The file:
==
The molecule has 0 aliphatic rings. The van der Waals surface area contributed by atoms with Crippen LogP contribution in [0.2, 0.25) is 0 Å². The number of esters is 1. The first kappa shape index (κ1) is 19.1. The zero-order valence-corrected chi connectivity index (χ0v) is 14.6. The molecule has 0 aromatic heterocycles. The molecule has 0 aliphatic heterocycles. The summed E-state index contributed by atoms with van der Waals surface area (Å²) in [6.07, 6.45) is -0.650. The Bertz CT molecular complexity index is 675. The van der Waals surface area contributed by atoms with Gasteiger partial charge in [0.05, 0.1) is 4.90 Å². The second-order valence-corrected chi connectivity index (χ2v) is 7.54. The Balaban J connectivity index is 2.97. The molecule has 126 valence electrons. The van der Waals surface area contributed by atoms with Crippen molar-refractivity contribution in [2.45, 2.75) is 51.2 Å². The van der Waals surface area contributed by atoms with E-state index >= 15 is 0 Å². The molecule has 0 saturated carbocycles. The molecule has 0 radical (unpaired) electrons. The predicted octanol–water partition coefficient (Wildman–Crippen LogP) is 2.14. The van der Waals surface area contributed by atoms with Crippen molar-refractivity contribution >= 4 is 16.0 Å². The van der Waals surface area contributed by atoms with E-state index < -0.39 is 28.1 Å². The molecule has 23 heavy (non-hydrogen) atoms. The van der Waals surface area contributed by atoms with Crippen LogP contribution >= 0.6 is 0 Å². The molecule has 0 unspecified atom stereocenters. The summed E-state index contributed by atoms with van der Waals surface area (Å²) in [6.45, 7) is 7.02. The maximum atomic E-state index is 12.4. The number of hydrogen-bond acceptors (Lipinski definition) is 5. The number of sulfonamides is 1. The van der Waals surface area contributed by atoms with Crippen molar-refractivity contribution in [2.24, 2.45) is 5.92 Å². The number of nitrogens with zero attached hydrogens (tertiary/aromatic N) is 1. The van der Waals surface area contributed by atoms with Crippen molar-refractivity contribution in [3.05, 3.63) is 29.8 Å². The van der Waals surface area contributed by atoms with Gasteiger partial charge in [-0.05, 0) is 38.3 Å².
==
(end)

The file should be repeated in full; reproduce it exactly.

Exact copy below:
The molecule has 0 aliphatic rings. The van der Waals surface area contributed by atoms with Crippen LogP contribution in [0.2, 0.25) is 0 Å². The number of esters is 1. The first kappa shape index (κ1) is 19.1. The zero-order valence-corrected chi connectivity index (χ0v) is 14.6. The molecule has 0 aromatic heterocycles. The molecule has 0 aliphatic heterocycles. The summed E-state index contributed by atoms with van der Waals surface area (Å²) in [6.07, 6.45) is -0.650. The Bertz CT molecular complexity index is 675. The van der Waals surface area contributed by atoms with Gasteiger partial charge in [0.05, 0.1) is 4.90 Å². The second-order valence-corrected chi connectivity index (χ2v) is 7.54. The Balaban J connectivity index is 2.97. The molecule has 126 valence electrons. The van der Waals surface area contributed by atoms with Crippen molar-refractivity contribution in [2.45, 2.75) is 51.2 Å². The van der Waals surface area contributed by atoms with E-state index >= 15 is 0 Å². The molecule has 0 saturated carbocycles. The molecule has 0 radical (unpaired) electrons. The predicted octanol–water partition coefficient (Wildman–Crippen LogP) is 2.14. The van der Waals surface area contributed by atoms with Crippen molar-refractivity contribution >= 4 is 16.0 Å². The van der Waals surface area contributed by atoms with E-state index < -0.39 is 28.1 Å². The molecule has 23 heavy (non-hydrogen) atoms. The van der Waals surface area contributed by atoms with Crippen LogP contribution >= 0.6 is 0 Å². The molecule has 0 unspecified atom stereocenters. The summed E-state index contributed by atoms with van der Waals surface area (Å²) in [6.45, 7) is 7.02. The maximum atomic E-state index is 12.4. The number of hydrogen-bond acceptors (Lipinski definition) is 5. The number of sulfonamides is 1. The van der Waals surface area contributed by atoms with Crippen molar-refractivity contribution in [2.24, 2.45) is 5.92 Å². The number of nitrogens with zero attached hydrogens (tertiary/aromatic N) is 1. The van der Waals surface area contributed by atoms with Crippen molar-refractivity contribution in [3.05, 3.63) is 29.8 Å². The van der Waals surface area contributed by atoms with Gasteiger partial charge in [-0.05, 0) is 38.3 Å².